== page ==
TALLAHASSEE — Judges could consider parents’ objections to medical treatments such as puberty blockers when modifying or deciding custody agreements for transgender children, under a measure approved Monday by a Senate committee.

The bill (SB 254) also would make it a felony for doctors or other health-care professionals to order puberty blockers, hormone treatment or surgery for transgender minors.

And it would require transgender adults to provide written consent to receive gender-affirming prescriptions and surgery and require in-person exams before such treatments could be ordered. Also under the bill, physicians would be the only health-care providers allowed to order “sex-reassignment prescriptions or procedures.”

The bill, approved by the Senate Health Policy Committee, comes as Republican lawmakers throughout the country have filed more than 300 pieces of legislation seeking to restrict gender-affirming care or curb drag performances.

Gov. Ron DeSantis, who cruised to re-election in November and is viewed as a top contender in the 2024 GOP race for president, has made the issue one of his top priorities, frequently blasting what he calls “gender mutilation.”

Chloe Cole, a “de-transitioner” who had a double mastectomy at age 16 and advocates against gender-affirming care for children, was seated next to First Lady Casey DeSantis during DeSantis’ State of the State speech last week. The governor called Cole out by name during the address, saying “the people of Florida and the Legislature should heed your advice and provide protections against these procedures.”

The Senate bill is part of a series of proposals targeting transgender people during the 60-day legislative session that began last week.

Senate bill sponsor Clay Yarborough, R-Jacksonville, told the committee that the measure is aimed at making Florida children safer.

He said he filed the bill “because I believe as lawmakers we have to draw the line” about “drastic, life-altering” procedures for children.

“Parents have the right and responsibility to raise their children as they see fit, and government intervention should be a last resort,” Yarborough said.

Part of the bill would allow a judge to “vacate, stay, or modify a child custody determination of a court of another state to protect the child from the risk of being subjected to the provision of sex-reassignment prescriptions or procedures.”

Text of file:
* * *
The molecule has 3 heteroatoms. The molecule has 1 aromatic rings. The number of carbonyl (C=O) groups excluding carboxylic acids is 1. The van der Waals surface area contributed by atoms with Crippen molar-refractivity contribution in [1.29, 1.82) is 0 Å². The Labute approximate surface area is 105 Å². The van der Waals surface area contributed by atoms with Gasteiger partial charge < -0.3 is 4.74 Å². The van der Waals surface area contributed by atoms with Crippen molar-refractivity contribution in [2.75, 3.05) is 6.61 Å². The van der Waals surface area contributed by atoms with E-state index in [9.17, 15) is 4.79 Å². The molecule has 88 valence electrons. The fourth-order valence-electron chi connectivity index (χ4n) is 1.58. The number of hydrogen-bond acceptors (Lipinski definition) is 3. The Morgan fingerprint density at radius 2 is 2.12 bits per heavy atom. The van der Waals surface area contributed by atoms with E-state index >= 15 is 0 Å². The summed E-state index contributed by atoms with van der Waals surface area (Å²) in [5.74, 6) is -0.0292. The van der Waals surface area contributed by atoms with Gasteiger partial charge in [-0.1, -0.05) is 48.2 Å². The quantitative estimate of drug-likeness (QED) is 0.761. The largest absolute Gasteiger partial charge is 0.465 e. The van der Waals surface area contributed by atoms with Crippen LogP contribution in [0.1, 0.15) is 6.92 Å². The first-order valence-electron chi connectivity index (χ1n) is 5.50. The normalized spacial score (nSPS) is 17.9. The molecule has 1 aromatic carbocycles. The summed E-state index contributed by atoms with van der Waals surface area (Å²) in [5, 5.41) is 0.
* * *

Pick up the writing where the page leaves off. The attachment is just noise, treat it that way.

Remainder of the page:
“One parent should not be able to unilaterally attempt to change the sex of their child,” Yarborough told the panel.

The committee rejected several attempts by Democrats to water down the bill, including an effort to allow doctors to use telehealth to order prescriptions for trans adults. It voted 8-3 along party lines to approve the measure, after more than an hour of emotionally charged public testimony.

Denise Barber, a Northwest Florida resident who said her 43-year old son and 15-year-old granddaughter are trans, urged the committee to reject Yarborough’s plan.

“The language in this bill is scary. It is horrific,” Barber said, referring to her son and granddaughter. “I am scared to death for them. And wondering if it is time for me to leave my home state, where I have lived all my life.”

Major medical associations in the United States maintain that gender-affirming care is safe, medically necessary and, often, a life-saving intervention for trans youths, who are at higher risk of taking their own lives.

“If you pass this bill, many of us will die. We deserve to live as long as all of you. We are humans, too. Why are you so afraid of me, Mr. Yarborough?” Lola Smith, who described themself as a 12-year-old nonbinary person, told the committee.

Other speakers objected that trans kids’ families are being excluded from DeSantis’ and Republican leaders’ support for parents’ rights.

“It’s painfully ironic that parental rights are supposed to be protected in our state for parents, while those rights are explicitly denied for parents like myself,” Melinda Stanwood said.

The Senate proposal would codify into state law recently approved rules by the Florida Board of Medicine and Florida Board of Osteopathic Medicine preventing doctors from providing puberty blockers, hormone therapy or surgery for minors. The DeSantis administration asked the boards to sign off on the rules.

But the Senate proposal and a similar House bill go further than the rules. The Senate plan could lead to criminal charges for a person who "willfully or actively participates in a violation," while the House measure would require that doctors who violate the prohibitions lose their licenses.

In addition, the state Agency for Health Care Administration last year approved a rule prohibiting Medicaid reimbursements for puberty blockers, hormone therapy and surgery for transgender youths and adults. The rule is being challenged in federal court.

The Senate measure also would require hospitals and ambulatory surgery centers to provide annual “attestation” that they do not provide gender-affirming care to minors or offer referrals for such services.

The bill is an “extreme overreach,” argued Senate Minority Leader Lauren Book, a Plantation Democrat who serves on the committee.

“We all want to protect kids. Let’s be very, very clear about one thing. I have spent my life protecting kids,” Book, a survivor of childhood sexual abuse, said. “The parents and adults who are here with these children today want to protect kids. It may not look the way you think it should, but we all want to protect kids. … We have a responsibility to allow parents the right to protect their kids the way that they see fit.”

Dara Kam is a reporter for News Service of Florida. Publisher Javier Manjarres contributed to this article.